BRITAIN has the highest number of criminals serving life in prison in Europe, a report finds.
UK jails held 8,554 inmates on life terms — more than France, Germany and Italy combined — according to an analysis of Council of Europe data from 2016.
Between them, Turkey and the UK accounted for two-thirds of prisoners serving life sentences in Europe.
The findings are detailed in a report by the Prison Reform Trust (PRT).
Its latest Bromley Briefings Prison Factfile includes a section on indeterminate sentences, by Prof Dirk van Zyl Smit and Dr Catherine Appleton of the University of Nottingham.
It said: ‘The UK’s use of indeterminate sentences is plainly out of kilter with the majority of international comparators.’
PRT director Peter Dawson said: ‘A substantial minority of the prison population is serving sentences characterised by an absence of hope and, in many cases, a sense that punishment, though deserved, has ceased to be proportionate or just in its administration.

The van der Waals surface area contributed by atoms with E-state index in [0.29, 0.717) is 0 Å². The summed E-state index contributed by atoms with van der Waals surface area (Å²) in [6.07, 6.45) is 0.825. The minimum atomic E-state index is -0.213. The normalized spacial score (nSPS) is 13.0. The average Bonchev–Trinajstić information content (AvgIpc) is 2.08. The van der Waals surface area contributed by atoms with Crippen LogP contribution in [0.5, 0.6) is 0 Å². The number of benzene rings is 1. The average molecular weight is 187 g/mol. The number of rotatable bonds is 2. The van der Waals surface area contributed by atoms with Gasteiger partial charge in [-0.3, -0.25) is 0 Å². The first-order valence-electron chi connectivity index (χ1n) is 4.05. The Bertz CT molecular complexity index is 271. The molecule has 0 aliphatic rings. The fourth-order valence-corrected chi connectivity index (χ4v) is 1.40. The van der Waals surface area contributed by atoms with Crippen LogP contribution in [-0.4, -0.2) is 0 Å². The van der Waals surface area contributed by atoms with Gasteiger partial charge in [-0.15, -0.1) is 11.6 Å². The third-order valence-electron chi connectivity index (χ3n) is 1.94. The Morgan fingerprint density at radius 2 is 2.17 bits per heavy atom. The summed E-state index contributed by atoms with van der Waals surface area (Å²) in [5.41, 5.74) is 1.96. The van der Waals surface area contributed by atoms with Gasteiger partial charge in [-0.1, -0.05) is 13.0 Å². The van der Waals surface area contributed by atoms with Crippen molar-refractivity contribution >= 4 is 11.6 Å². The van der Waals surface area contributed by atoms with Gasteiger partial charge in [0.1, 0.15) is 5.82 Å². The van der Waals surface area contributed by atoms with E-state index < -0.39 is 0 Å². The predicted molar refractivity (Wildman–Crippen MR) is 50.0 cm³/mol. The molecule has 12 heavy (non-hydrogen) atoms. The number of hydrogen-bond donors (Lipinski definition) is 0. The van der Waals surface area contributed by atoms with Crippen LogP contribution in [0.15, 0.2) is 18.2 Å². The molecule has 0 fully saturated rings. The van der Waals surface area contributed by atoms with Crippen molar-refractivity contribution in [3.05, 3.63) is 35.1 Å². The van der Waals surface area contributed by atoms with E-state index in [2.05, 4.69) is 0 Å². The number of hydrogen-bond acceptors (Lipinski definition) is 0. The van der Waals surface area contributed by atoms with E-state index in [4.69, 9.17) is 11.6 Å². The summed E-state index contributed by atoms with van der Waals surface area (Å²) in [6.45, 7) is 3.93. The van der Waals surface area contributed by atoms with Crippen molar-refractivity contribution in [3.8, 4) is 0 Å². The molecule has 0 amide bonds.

‘This has profound implications for the way of life prisons provide, if the treatment of those serving the longest sentences is to be both humane and purposeful.’
The PRT said prison safety had deteriorated ‘rapidly’ in the past six years, with more self-harm and assaults ‘than ever before’.
The Ministry of Justice said: ‘Indefinite sentences are reserved for society’s most dangerous criminals — those who commit serious sexual or violent offences like rape and murder and are a high risk to public safety.
‘When indeterminate prisoners have served their tariff they can apply to the independent Parole Board who will consider whether they still represent a threat to society.’